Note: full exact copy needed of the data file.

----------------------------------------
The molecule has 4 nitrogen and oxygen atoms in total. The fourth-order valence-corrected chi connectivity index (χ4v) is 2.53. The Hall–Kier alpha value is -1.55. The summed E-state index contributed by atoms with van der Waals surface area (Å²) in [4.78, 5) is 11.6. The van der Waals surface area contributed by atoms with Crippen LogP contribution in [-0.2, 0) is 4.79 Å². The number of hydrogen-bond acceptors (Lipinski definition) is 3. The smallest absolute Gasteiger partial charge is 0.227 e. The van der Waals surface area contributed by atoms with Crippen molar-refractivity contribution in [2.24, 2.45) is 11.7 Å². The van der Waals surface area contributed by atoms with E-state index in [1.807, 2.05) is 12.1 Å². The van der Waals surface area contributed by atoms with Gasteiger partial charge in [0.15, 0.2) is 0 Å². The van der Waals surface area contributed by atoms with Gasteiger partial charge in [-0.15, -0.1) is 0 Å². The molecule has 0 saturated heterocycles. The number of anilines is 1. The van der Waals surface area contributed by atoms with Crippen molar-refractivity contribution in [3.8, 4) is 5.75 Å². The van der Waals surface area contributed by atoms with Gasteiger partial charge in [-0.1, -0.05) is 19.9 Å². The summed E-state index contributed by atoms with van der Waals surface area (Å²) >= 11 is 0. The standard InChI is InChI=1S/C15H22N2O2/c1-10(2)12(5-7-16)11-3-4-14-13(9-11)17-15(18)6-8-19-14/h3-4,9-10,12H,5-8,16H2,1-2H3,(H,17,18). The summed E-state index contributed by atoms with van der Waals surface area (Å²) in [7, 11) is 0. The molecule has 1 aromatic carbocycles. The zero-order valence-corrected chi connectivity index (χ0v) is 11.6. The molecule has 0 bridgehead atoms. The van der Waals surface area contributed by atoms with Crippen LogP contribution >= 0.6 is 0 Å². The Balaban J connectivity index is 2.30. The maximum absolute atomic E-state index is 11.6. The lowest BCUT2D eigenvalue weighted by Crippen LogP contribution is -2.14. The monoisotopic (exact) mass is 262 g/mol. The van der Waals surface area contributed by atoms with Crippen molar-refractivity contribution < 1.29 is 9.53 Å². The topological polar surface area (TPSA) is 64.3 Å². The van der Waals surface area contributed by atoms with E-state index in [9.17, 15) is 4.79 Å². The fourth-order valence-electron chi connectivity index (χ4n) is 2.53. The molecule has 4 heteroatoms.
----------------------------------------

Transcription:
The molecule has 4 nitrogen and oxygen atoms in total. The fourth-order valence-corrected chi connectivity index (χ4v) is 2.53. The Hall–Kier alpha value is -1.55. The summed E-state index contributed by atoms with van der Waals surface area (Å²) in [4.78, 5) is 11.6. The van der Waals surface area contributed by atoms with Crippen LogP contribution in [-0.2, 0) is 4.79 Å². The number of hydrogen-bond acceptors (Lipinski definition) is 3. The smallest absolute Gasteiger partial charge is 0.227 e. The van der Waals surface area contributed by atoms with Crippen molar-refractivity contribution in [2.24, 2.45) is 11.7 Å². The van der Waals surface area contributed by atoms with E-state index in [1.807, 2.05) is 12.1 Å². The van der Waals surface area contributed by atoms with Gasteiger partial charge in [0.15, 0.2) is 0 Å². The van der Waals surface area contributed by atoms with Gasteiger partial charge in [-0.15, -0.1) is 0 Å². The molecule has 0 saturated heterocycles. The number of anilines is 1. The van der Waals surface area contributed by atoms with Crippen molar-refractivity contribution in [3.8, 4) is 5.75 Å². The van der Waals surface area contributed by atoms with Gasteiger partial charge in [-0.1, -0.05) is 19.9 Å². The summed E-state index contributed by atoms with van der Waals surface area (Å²) >= 11 is 0. The standard InChI is InChI=1S/C15H22N2O2/c1-10(2)12(5-7-16)11-3-4-14-13(9-11)17-15(18)6-8-19-14/h3-4,9-10,12H,5-8,16H2,1-2H3,(H,17,18). The summed E-state index contributed by atoms with van der Waals surface area (Å²) in [7, 11) is 0. The molecule has 1 aromatic carbocycles. The zero-order valence-corrected chi connectivity index (χ0v) is 11.6. The molecule has 0 bridgehead atoms. The van der Waals surface area contributed by atoms with Crippen LogP contribution >= 0.6 is 0 Å². The Balaban J connectivity index is 2.30. The maximum absolute atomic E-state index is 11.6. The lowest BCUT2D eigenvalue weighted by Crippen LogP contribution is -2.14. The monoisotopic (exact) mass is 262 g/mol. The van der Waals surface area contributed by atoms with Crippen molar-refractivity contribution < 1.29 is 9.53 Å². The topological polar surface area (TPSA) is 64.3 Å². The van der Waals surface area contributed by atoms with E-state index in [9.17, 15) is 4.79 Å². The fourth-order valence-electron chi connectivity index (χ4n) is 2.53. The molecule has 4 heteroatoms.